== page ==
Bioavailability and fate of Phosphorus in constructed wetlands receiving agricultural runoff in the San Joaquin Valley, California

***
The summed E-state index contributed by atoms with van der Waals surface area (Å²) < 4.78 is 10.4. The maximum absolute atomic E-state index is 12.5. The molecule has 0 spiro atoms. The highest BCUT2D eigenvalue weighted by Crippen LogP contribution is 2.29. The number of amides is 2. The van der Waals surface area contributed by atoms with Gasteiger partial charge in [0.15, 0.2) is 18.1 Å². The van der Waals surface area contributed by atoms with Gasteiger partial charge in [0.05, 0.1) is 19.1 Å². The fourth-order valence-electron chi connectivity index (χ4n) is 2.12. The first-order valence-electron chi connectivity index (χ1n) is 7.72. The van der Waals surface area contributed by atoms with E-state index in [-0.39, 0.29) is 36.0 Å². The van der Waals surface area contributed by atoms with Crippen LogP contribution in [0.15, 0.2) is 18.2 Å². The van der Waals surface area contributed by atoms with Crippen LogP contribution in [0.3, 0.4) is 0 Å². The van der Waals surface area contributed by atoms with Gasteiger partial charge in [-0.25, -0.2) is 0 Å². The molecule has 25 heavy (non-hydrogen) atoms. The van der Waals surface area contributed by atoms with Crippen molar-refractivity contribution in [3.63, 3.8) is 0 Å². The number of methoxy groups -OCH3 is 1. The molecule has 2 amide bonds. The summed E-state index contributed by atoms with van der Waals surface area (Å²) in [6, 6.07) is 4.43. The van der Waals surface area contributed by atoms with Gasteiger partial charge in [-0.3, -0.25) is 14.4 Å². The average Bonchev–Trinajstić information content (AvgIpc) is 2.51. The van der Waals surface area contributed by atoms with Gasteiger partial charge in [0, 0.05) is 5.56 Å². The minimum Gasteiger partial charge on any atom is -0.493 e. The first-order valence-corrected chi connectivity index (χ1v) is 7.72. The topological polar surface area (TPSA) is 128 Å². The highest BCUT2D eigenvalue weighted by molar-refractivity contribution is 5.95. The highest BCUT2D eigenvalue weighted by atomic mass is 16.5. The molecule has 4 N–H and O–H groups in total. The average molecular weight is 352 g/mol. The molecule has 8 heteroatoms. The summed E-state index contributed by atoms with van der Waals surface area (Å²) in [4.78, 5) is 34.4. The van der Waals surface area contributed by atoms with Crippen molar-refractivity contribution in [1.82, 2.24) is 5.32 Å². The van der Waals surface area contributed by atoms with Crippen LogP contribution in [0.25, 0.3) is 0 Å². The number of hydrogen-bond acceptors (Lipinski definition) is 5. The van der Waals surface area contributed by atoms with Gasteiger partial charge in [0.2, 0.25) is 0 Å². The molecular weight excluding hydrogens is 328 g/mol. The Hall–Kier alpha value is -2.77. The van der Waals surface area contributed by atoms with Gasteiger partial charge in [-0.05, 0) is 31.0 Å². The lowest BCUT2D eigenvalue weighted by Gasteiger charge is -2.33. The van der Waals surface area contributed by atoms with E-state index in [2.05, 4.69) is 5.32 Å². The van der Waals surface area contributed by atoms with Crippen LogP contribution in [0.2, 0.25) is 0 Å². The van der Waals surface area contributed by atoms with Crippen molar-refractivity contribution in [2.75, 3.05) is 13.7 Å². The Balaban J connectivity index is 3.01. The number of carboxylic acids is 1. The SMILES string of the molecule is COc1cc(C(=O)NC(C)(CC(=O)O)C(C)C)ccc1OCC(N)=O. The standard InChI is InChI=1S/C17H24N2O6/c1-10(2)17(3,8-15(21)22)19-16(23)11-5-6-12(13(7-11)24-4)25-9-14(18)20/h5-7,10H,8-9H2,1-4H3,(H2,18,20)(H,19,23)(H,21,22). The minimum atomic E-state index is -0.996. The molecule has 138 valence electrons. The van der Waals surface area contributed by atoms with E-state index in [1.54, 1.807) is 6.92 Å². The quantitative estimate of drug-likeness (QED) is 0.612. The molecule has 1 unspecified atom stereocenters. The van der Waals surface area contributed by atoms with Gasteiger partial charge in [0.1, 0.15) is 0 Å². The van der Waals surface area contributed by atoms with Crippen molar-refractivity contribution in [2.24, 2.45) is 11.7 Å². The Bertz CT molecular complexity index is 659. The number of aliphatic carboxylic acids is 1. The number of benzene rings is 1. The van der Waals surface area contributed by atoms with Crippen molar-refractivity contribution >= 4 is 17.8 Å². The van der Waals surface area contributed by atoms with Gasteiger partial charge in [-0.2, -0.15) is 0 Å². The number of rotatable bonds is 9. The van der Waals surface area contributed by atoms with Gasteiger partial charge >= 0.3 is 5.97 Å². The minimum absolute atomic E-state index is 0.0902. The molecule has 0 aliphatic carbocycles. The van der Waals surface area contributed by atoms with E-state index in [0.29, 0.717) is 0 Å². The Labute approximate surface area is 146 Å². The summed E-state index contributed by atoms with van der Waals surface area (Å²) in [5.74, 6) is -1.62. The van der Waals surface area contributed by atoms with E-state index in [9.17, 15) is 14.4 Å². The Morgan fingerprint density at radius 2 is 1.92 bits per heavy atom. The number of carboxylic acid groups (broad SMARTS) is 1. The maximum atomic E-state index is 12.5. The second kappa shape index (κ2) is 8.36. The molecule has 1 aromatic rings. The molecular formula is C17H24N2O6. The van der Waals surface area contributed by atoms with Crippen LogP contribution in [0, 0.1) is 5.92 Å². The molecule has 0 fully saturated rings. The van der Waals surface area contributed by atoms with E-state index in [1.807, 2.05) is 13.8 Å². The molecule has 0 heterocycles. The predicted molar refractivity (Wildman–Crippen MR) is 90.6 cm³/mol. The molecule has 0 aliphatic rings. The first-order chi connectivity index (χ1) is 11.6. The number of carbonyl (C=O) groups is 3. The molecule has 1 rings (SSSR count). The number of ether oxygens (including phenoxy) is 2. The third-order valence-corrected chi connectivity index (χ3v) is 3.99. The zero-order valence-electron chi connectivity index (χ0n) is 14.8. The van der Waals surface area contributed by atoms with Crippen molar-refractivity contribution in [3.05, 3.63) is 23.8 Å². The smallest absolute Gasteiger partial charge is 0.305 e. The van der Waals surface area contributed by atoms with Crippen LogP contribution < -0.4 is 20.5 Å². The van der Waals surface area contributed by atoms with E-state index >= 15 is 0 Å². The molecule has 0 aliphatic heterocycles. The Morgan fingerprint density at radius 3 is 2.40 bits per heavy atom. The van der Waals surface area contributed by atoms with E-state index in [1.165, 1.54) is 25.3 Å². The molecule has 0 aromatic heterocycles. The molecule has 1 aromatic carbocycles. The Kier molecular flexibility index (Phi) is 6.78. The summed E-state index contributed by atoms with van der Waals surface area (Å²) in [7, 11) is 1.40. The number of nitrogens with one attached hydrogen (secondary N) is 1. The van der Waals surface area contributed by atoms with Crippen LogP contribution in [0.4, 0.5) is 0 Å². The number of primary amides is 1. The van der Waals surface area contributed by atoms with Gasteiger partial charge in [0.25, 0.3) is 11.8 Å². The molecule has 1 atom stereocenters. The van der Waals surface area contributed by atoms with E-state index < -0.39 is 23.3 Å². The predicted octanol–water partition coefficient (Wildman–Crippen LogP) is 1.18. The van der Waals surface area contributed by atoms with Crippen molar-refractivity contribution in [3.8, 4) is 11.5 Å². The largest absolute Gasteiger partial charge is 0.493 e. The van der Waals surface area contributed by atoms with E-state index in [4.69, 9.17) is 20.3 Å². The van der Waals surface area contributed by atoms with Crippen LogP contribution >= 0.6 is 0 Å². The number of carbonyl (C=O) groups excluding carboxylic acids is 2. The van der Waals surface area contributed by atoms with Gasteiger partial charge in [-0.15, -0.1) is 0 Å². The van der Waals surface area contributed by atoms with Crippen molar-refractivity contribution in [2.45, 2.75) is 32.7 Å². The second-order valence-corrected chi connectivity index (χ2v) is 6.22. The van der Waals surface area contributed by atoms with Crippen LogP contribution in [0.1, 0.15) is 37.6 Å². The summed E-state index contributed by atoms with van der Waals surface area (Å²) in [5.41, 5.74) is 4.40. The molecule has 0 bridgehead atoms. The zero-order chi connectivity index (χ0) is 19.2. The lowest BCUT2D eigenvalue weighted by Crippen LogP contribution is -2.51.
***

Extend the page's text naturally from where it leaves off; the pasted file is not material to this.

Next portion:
Elevated nutrient concentrations in agricultural runoff contribute to seasonal eutrophication and hypoxia in the lower portion of the San Joaquin River, California. Interception and filtration of agricultural runoff by constructed wetlands may improve water quality of return flows ultimately destined for major water bodies. This study evaluated the efficacy of two small flow-through wetlands (2.3 and 7.3 ha; hydraulic residence time = 11 and 31 h) for attenuating various forms of P from irrigation tailwaters during the 2005 irrigation season (May to September). Our goal was to examine transformations and removal efficiencies for bioavailable P in constructed wetlands. Inflow and outflow water volumes were monitored continuously and weekly water samples were collected to measure total P (TP), dissolved-reactive P (DRP), and bioavailable P (BAP). Suspended sediment was characterized and fractionated into five operationally-defined P fractions (i.e., NH4Cl, bicarbonate-dithionite, NaOH, HCl, residual) to evaluate particulate P (PP) transformations. DRP was the major source of BAP with the particulate fraction contributing from 11 to 26%. On a seasonal basis, wetlands removed 55 to 65% of PP, 61 to 63% of DRP, 57 to 62% of BAP, and 88 to 91% of TSS. Sequential fractionation indicated that the bioavailable fraction of PP was largely associated with clay-sized particles that remain in suspension, while less labile P forms preferentially settle with coarser sediment. Thus, removal of potentially bioavailable PP is dependent on factors that promote particle settling and allow for the removal of colloids. This study suggests that treatment of tailwaters in small, flow-through wetlands can effectively remove BAP. Wetland design and management strategies that enhance sedimentation of colloids can improve BAP retention efficiency.